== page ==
J. L. BELL is a Massachusetts writer who specializes in (among other things) the start of the American Revolution in and around Boston. He is particularly interested in the experiences of children in 1765-75. He has published scholarly papers and popular articles for both children and adults. He was consultant for an episode of History Detectives, and contributed to a display at Minute Man National Historic Park.

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Sunday, August 28, 2022

Mrs. Macaulay, Dr. Franklin, and Habeas Corpus

In late 1776 the Scottish artisan James Aitken, after receiving some encouragement of American diplomat Silas Deane, left incendiary bombs in the Royal Navy dockyards at Portsmouth and Bristol.

The British authorities tracked down Aitken, who had become known as “John the Painter.” He was tried, convicted, sentenced, and hanged by 10 Mar 1777. (Read the whole story in Jessica Warner’s study The Incendiary.)

Lord George Germain led the national government in another response to Aitken’s attacks: a Treason Act. Like laws that Parliament enacted during previous wars, this allowed the government to hold anyone suspected of treason or piracy without bail or trial—i.e., to suspend the right of habeas corpus—for the rest of the calendar year.

Parliament renewed this law each year until the end of the American war. The Massachusetts General Court passed a similar law to deal with traitors, though it promised more protections for the accused. Eventually the U.S. Constitution would carve out a wartime exception to habeas corpus as well.

Britain’s Treason Act was on Catharine Macaulay’s mind when she visited Paris at the end of 1777. Though her country wasn’t yet at war with France, there were American rebels in the capital—Deane, Arthur Lee, and most famously Benjamin Franklin.

I assume Mrs. Macaulay and Dr. Franklin had met in London during the 1760s when they were both Whig celebrities, but I don’t know if they became more than acquaintances. In late 1777, the two figures were definitely at the same dinner parties. According to Elizabeth Arnold, “Mrs. Macaulay met him several times, among the literati of Paris, at dinners given on her account, but she never received him at her hotel.”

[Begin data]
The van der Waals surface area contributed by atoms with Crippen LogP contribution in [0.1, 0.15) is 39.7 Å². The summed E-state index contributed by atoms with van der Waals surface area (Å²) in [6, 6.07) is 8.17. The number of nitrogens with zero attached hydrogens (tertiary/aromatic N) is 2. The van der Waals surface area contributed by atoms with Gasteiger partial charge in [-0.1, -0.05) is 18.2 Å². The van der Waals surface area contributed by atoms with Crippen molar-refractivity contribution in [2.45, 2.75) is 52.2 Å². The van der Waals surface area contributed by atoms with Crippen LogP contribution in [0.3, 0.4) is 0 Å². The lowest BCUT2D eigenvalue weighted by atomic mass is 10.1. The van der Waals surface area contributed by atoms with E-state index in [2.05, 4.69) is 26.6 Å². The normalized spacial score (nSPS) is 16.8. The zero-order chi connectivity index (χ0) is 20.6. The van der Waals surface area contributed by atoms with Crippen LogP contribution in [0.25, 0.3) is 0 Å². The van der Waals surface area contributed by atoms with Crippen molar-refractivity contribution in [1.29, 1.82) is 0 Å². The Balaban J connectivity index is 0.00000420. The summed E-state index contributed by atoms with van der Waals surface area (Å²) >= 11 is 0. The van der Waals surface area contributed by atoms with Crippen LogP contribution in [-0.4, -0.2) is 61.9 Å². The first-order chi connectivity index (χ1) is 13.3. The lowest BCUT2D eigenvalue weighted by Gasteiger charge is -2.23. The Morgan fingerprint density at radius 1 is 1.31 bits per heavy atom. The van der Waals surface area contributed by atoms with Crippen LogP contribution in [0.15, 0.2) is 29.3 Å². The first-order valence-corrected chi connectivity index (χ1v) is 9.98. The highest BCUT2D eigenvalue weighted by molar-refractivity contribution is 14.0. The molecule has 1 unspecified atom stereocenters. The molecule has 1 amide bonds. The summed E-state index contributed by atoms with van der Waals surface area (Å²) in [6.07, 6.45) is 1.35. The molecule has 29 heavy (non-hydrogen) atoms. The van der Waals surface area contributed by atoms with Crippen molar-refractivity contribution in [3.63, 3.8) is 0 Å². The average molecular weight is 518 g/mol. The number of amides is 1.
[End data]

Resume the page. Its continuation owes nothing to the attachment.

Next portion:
Macaulay made a point of not visiting Franklin or inviting him to visit her. She explained herself to him in a letter dated 8 December:

I have some affaires which demand my immediat return to England. You are very sensible that the suspenssion of the Habeas Corpus Act subjects me to an immediat imprisonment on any suspicion of my having held a correspondence with your Countrymen on this side the Water. This Sir is the only reason why I did not fix a day to have the honor of seeing you at my own Hotel and why I have not been more forward in availing myself of my present situation to hold converse with my American friends who reside in this Capital.

I am sure Sir that you and every generous American would be exceedingly concerned to hear that my feeble constitution was totaly destroyed by a long imprisonment and to see me fall a sacrifice to the resentment of administration unpitied and unlamented as an impertinent individual who would needs make a bustle where she could not be of the smallest service and especially Sir as I hope the whole tenor of my conduct must have convinced you that I would with pleasure sacrifice my life to be of any real use to the public cause of freedom and that I am now nursing my constitution to enable me to treat largely on our fatal civil wars in the History I am now about.

I am Sir with a profound respect for your great Qualities as a Statesman Patriot and Phylosopher Your Very Obedient Humble Servant.
By “our fatal civil wars,” Macaulay meant the war then taking place in America—the very war that made it dangerous for her to be seen as too close to Franklin. And once again, Macaulay made a point of her delicate health.

COMING UP: Back home in Bath.

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